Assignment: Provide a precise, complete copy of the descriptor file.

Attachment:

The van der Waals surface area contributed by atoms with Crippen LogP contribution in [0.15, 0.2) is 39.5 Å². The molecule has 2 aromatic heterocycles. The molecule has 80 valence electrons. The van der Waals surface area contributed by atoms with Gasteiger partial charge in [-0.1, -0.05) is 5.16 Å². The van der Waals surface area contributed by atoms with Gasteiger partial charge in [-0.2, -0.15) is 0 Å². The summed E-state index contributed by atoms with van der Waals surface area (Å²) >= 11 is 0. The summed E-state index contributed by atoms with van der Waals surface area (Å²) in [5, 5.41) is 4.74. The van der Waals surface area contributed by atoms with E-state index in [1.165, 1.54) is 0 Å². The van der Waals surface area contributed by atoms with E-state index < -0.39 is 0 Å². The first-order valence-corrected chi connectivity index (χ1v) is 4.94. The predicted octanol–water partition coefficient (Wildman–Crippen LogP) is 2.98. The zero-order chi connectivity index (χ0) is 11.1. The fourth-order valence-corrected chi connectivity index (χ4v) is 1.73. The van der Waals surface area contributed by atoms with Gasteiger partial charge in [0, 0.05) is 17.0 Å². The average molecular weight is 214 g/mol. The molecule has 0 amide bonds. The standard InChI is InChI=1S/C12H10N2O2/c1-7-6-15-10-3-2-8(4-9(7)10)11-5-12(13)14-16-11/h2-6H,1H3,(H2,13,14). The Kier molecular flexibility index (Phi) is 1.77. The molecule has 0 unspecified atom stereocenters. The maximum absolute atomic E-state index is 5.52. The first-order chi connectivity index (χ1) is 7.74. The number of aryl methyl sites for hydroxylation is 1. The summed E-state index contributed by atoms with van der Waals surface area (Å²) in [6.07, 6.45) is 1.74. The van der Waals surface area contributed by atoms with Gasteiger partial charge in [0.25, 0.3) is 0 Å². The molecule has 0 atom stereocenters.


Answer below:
The van der Waals surface area contributed by atoms with Crippen LogP contribution in [0.15, 0.2) is 39.5 Å². The molecule has 2 aromatic heterocycles. The molecule has 80 valence electrons. The van der Waals surface area contributed by atoms with Gasteiger partial charge in [-0.1, -0.05) is 5.16 Å². The van der Waals surface area contributed by atoms with Gasteiger partial charge in [-0.2, -0.15) is 0 Å². The summed E-state index contributed by atoms with van der Waals surface area (Å²) >= 11 is 0. The summed E-state index contributed by atoms with van der Waals surface area (Å²) in [5, 5.41) is 4.74. The van der Waals surface area contributed by atoms with E-state index in [1.165, 1.54) is 0 Å². The van der Waals surface area contributed by atoms with E-state index < -0.39 is 0 Å². The first-order valence-corrected chi connectivity index (χ1v) is 4.94. The predicted octanol–water partition coefficient (Wildman–Crippen LogP) is 2.98. The zero-order chi connectivity index (χ0) is 11.1. The fourth-order valence-corrected chi connectivity index (χ4v) is 1.73. The van der Waals surface area contributed by atoms with Gasteiger partial charge in [0, 0.05) is 17.0 Å². The average molecular weight is 214 g/mol. The molecule has 0 amide bonds. The standard InChI is InChI=1S/C12H10N2O2/c1-7-6-15-10-3-2-8(4-9(7)10)11-5-12(13)14-16-11/h2-6H,1H3,(H2,13,14). The Kier molecular flexibility index (Phi) is 1.77. The molecule has 0 unspecified atom stereocenters. The maximum absolute atomic E-state index is 5.52. The first-order chi connectivity index (χ1) is 7.74. The number of aryl methyl sites for hydroxylation is 1. The summed E-state index contributed by atoms with van der Waals surface area (Å²) in [6.07, 6.45) is 1.74. The van der Waals surface area contributed by atoms with Gasteiger partial charge in [0.25, 0.3) is 0 Å². The molecule has 0 atom stereocenters.